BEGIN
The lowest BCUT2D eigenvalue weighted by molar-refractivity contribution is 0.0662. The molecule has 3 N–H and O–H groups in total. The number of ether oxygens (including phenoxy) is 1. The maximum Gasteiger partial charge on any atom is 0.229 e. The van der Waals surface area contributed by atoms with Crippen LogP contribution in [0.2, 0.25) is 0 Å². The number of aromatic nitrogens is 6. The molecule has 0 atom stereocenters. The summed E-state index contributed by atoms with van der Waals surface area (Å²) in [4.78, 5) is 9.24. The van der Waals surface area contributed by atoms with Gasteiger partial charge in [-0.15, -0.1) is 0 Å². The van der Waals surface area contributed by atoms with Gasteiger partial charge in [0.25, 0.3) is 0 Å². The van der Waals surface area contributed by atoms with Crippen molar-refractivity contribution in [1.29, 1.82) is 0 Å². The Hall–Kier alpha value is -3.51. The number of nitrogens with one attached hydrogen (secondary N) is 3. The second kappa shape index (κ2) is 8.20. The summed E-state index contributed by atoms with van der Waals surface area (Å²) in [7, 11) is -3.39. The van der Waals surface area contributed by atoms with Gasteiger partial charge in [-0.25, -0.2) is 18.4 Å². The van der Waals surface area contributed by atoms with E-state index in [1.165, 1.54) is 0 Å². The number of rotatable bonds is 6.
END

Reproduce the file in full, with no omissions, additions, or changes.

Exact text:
The lowest BCUT2D eigenvalue weighted by molar-refractivity contribution is 0.0662. The molecule has 3 N–H and O–H groups in total. The number of ether oxygens (including phenoxy) is 1. The maximum Gasteiger partial charge on any atom is 0.229 e. The van der Waals surface area contributed by atoms with Crippen LogP contribution in [0.2, 0.25) is 0 Å². The number of aromatic nitrogens is 6. The molecule has 0 atom stereocenters. The summed E-state index contributed by atoms with van der Waals surface area (Å²) in [4.78, 5) is 9.24. The van der Waals surface area contributed by atoms with Gasteiger partial charge in [-0.15, -0.1) is 0 Å². The van der Waals surface area contributed by atoms with Gasteiger partial charge in [0.25, 0.3) is 0 Å². The van der Waals surface area contributed by atoms with Crippen molar-refractivity contribution in [1.29, 1.82) is 0 Å². The Hall–Kier alpha value is -3.51. The number of nitrogens with one attached hydrogen (secondary N) is 3. The second kappa shape index (κ2) is 8.20. The summed E-state index contributed by atoms with van der Waals surface area (Å²) in [7, 11) is -3.39. The van der Waals surface area contributed by atoms with Gasteiger partial charge in [-0.25, -0.2) is 18.4 Å². The van der Waals surface area contributed by atoms with E-state index in [1.165, 1.54) is 0 Å². The number of rotatable bonds is 6.